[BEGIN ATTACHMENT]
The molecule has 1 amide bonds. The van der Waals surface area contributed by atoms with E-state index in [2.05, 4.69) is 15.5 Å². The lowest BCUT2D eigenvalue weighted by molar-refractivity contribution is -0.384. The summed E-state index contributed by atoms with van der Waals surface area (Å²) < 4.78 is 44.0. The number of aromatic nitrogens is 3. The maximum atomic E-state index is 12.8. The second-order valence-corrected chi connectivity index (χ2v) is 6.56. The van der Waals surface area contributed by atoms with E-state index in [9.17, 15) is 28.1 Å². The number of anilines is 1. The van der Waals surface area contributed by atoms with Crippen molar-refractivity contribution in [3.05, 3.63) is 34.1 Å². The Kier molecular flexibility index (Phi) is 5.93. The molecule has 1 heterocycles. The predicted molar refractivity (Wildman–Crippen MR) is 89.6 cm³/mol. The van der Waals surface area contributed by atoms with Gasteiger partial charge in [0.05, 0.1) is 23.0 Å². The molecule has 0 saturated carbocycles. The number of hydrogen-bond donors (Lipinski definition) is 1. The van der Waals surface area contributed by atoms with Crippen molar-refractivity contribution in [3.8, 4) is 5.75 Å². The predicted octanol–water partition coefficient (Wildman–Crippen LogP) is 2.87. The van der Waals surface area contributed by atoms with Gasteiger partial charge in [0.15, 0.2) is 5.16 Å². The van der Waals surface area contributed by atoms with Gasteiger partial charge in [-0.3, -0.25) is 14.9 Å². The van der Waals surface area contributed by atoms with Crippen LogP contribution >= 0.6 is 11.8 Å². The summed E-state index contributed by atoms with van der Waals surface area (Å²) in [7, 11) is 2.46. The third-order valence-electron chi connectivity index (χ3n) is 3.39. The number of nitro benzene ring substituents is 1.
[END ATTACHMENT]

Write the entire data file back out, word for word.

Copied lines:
The molecule has 1 amide bonds. The van der Waals surface area contributed by atoms with E-state index in [2.05, 4.69) is 15.5 Å². The lowest BCUT2D eigenvalue weighted by molar-refractivity contribution is -0.384. The summed E-state index contributed by atoms with van der Waals surface area (Å²) < 4.78 is 44.0. The number of aromatic nitrogens is 3. The maximum atomic E-state index is 12.8. The second-order valence-corrected chi connectivity index (χ2v) is 6.56. The van der Waals surface area contributed by atoms with E-state index in [9.17, 15) is 28.1 Å². The number of anilines is 1. The van der Waals surface area contributed by atoms with Crippen molar-refractivity contribution in [3.05, 3.63) is 34.1 Å². The Kier molecular flexibility index (Phi) is 5.93. The molecule has 1 heterocycles. The predicted molar refractivity (Wildman–Crippen MR) is 89.6 cm³/mol. The van der Waals surface area contributed by atoms with Gasteiger partial charge in [0.05, 0.1) is 23.0 Å². The molecule has 0 saturated carbocycles. The number of hydrogen-bond donors (Lipinski definition) is 1. The van der Waals surface area contributed by atoms with Crippen molar-refractivity contribution in [3.8, 4) is 5.75 Å². The predicted octanol–water partition coefficient (Wildman–Crippen LogP) is 2.87. The van der Waals surface area contributed by atoms with Gasteiger partial charge in [0.15, 0.2) is 5.16 Å². The van der Waals surface area contributed by atoms with Gasteiger partial charge in [-0.3, -0.25) is 14.9 Å². The van der Waals surface area contributed by atoms with Crippen LogP contribution >= 0.6 is 11.8 Å². The summed E-state index contributed by atoms with van der Waals surface area (Å²) in [7, 11) is 2.46. The third-order valence-electron chi connectivity index (χ3n) is 3.39. The number of nitro benzene ring substituents is 1.